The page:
The daring exploits of John Paul Jones during the American Revolutionary War earned him international fame as America’s first great naval hero. A Scotsman by birth, he possessed all the sternness, willpower, and volcanic temperament of his people, qualities which made him a formidable commander on the high seas; but like most great men, his virtues contained the seeds of his faults. After the war ended in 1783, Jones found it difficult to accommodate himself to the politics and maneuverings of the peacetime military. His fighting skills and experiences suddenly counted for little, as the new country proceeded to demobilize and concentrate on commerce.
A fighting admiral, he could not suffer fools or endure the subtleties of diplomacy, and he was at pains to appease the bureaucrats in Congress to secure a position for himself as head of the fledgling U.S. navy. When funding and ships failed to materialize as promised, Jones felt shunted aside and unappreciated. Bitterly disappointed with his prospects in America, he sailed for Europe, never to return.
He found eventual employment, incredibly, with the Russian Empire, and became a favorite of Catherine the Great, slavicizing his name to Pavel de Zhoves. But even there, his career prospects eventually dried up, and he found himself in Paris in 1790. He died two years later, exhausted and embittered, and still chasing his ambitions. His death went unnoticed in the United States, and his funeral was attended by a scant few close friends. A knight permanently in search of a liege lord to serve, he had found little rest while he was alive, and he had been unable to recast his identity in a way suitable for a peacetime life.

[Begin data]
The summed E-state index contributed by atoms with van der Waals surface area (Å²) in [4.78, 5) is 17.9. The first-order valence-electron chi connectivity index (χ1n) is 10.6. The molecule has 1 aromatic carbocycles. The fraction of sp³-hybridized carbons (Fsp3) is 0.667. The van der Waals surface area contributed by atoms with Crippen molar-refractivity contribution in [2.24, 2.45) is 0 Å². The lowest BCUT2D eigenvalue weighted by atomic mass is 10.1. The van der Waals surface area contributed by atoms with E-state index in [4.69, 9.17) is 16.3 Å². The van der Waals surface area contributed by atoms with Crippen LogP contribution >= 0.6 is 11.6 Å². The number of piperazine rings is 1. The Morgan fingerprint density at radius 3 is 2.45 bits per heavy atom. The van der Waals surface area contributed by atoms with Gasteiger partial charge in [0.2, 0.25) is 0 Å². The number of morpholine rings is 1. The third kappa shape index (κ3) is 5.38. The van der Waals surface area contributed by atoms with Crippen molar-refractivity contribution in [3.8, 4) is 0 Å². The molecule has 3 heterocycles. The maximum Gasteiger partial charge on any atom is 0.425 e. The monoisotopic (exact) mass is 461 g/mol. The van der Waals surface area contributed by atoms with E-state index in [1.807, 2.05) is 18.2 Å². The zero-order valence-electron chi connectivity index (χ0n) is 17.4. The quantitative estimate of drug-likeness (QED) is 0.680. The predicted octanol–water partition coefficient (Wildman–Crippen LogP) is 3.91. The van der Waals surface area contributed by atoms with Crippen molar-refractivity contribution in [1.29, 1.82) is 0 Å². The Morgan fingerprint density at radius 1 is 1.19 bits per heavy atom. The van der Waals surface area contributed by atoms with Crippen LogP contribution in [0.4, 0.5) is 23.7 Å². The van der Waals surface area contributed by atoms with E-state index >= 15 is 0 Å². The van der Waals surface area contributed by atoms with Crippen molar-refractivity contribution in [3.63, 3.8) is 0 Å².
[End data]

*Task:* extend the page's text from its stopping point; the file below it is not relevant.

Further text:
In the end, he realized that this world, and everything in it, is but a maya of transitory phantoms, melting into the swirling mists of our own perceptions.
A century passed. At the dawn of the twentieth century, the United States had been transformed from a provincial backwater to an industrial powerhouse. Interest had been reawakened in the heroes of the Revolutionary War. Historians gradually began to realize that John Paul Jones had had a remarkable career, and was the country’s first great fighting admiral. But no one seemed to know what had happened to him. Jones had died at the height of the French Revolution; and in the upheaval and turbulence of the period, records had been lost, mutilated, or scattered. Where he had lived, and the location of his final resting place, were completely unknown.
A wartime British caricature of Jones, who was seen as a “pirate”